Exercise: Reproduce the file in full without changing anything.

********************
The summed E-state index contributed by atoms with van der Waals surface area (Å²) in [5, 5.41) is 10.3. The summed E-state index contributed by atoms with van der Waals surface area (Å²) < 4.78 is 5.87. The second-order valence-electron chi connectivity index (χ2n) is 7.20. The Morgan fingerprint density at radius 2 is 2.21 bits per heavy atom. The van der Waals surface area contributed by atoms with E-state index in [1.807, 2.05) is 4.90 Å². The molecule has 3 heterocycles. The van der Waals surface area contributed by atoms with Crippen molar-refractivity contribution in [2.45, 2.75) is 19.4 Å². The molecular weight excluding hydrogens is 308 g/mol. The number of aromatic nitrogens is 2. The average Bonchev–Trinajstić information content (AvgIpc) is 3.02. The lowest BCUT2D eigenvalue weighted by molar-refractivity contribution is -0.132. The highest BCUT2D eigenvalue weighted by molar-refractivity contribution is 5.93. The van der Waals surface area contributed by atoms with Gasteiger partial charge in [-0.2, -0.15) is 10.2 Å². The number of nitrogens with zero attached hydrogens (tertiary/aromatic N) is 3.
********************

The summed E-state index contributed by atoms with van der Waals surface area (Å²) in [5, 5.41) is 10.3. The summed E-state index contributed by atoms with van der Waals surface area (Å²) < 4.78 is 5.87. The second-order valence-electron chi connectivity index (χ2n) is 7.20. The Morgan fingerprint density at radius 2 is 2.21 bits per heavy atom. The van der Waals surface area contributed by atoms with E-state index in [1.807, 2.05) is 4.90 Å². The molecule has 3 heterocycles. The van der Waals surface area contributed by atoms with Crippen molar-refractivity contribution in [2.45, 2.75) is 19.4 Å². The molecular weight excluding hydrogens is 308 g/mol. The number of aromatic nitrogens is 2. The average Bonchev–Trinajstić information content (AvgIpc) is 3.02. The lowest BCUT2D eigenvalue weighted by molar-refractivity contribution is -0.132. The highest BCUT2D eigenvalue weighted by molar-refractivity contribution is 5.93. The van der Waals surface area contributed by atoms with Gasteiger partial charge in [-0.2, -0.15) is 10.2 Å². The number of nitrogens with zero attached hydrogens (tertiary/aromatic N) is 3.